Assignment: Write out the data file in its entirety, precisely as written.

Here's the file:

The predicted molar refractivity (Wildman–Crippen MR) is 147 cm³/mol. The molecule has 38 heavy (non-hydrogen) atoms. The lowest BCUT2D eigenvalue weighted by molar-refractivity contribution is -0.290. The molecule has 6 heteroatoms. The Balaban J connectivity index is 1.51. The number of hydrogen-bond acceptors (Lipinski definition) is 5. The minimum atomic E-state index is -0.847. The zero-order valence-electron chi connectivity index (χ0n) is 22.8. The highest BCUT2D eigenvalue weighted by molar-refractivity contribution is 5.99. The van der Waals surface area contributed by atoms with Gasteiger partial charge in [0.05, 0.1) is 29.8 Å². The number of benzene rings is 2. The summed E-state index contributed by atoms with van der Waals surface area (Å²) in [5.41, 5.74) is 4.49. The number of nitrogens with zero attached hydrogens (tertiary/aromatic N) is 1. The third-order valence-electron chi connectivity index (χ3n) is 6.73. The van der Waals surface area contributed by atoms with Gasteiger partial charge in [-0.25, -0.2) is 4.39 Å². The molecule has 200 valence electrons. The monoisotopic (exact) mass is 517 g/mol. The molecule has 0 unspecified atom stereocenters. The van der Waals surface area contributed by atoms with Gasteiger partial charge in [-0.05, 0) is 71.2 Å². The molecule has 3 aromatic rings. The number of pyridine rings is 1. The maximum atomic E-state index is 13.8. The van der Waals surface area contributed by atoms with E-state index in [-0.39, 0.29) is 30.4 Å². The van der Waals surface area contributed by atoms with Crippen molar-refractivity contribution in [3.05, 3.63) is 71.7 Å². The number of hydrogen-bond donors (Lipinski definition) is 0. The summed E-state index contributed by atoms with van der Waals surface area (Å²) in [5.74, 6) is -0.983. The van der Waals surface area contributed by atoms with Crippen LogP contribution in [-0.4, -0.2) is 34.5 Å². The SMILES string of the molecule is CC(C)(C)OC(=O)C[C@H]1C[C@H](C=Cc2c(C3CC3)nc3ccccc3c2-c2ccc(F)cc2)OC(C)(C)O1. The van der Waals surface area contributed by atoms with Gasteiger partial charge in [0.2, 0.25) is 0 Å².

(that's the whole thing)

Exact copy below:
The predicted molar refractivity (Wildman–Crippen MR) is 147 cm³/mol. The molecule has 38 heavy (non-hydrogen) atoms. The lowest BCUT2D eigenvalue weighted by molar-refractivity contribution is -0.290. The molecule has 6 heteroatoms. The Balaban J connectivity index is 1.51. The number of hydrogen-bond acceptors (Lipinski definition) is 5. The minimum atomic E-state index is -0.847. The zero-order valence-electron chi connectivity index (χ0n) is 22.8. The highest BCUT2D eigenvalue weighted by molar-refractivity contribution is 5.99. The van der Waals surface area contributed by atoms with Gasteiger partial charge in [0.05, 0.1) is 29.8 Å². The number of benzene rings is 2. The summed E-state index contributed by atoms with van der Waals surface area (Å²) in [5.41, 5.74) is 4.49. The number of nitrogens with zero attached hydrogens (tertiary/aromatic N) is 1. The third-order valence-electron chi connectivity index (χ3n) is 6.73. The van der Waals surface area contributed by atoms with Gasteiger partial charge in [-0.25, -0.2) is 4.39 Å². The molecule has 200 valence electrons. The monoisotopic (exact) mass is 517 g/mol. The molecule has 0 unspecified atom stereocenters. The van der Waals surface area contributed by atoms with Gasteiger partial charge in [-0.05, 0) is 71.2 Å². The molecule has 3 aromatic rings. The number of pyridine rings is 1. The maximum atomic E-state index is 13.8. The van der Waals surface area contributed by atoms with E-state index in [-0.39, 0.29) is 30.4 Å². The van der Waals surface area contributed by atoms with Crippen molar-refractivity contribution in [3.05, 3.63) is 71.7 Å². The number of hydrogen-bond donors (Lipinski definition) is 0. The summed E-state index contributed by atoms with van der Waals surface area (Å²) in [5.74, 6) is -0.983. The van der Waals surface area contributed by atoms with Crippen LogP contribution in [-0.4, -0.2) is 34.5 Å². The SMILES string of the molecule is CC(C)(C)OC(=O)C[C@H]1C[C@H](C=Cc2c(C3CC3)nc3ccccc3c2-c2ccc(F)cc2)OC(C)(C)O1. The van der Waals surface area contributed by atoms with Gasteiger partial charge in [0.2, 0.25) is 0 Å².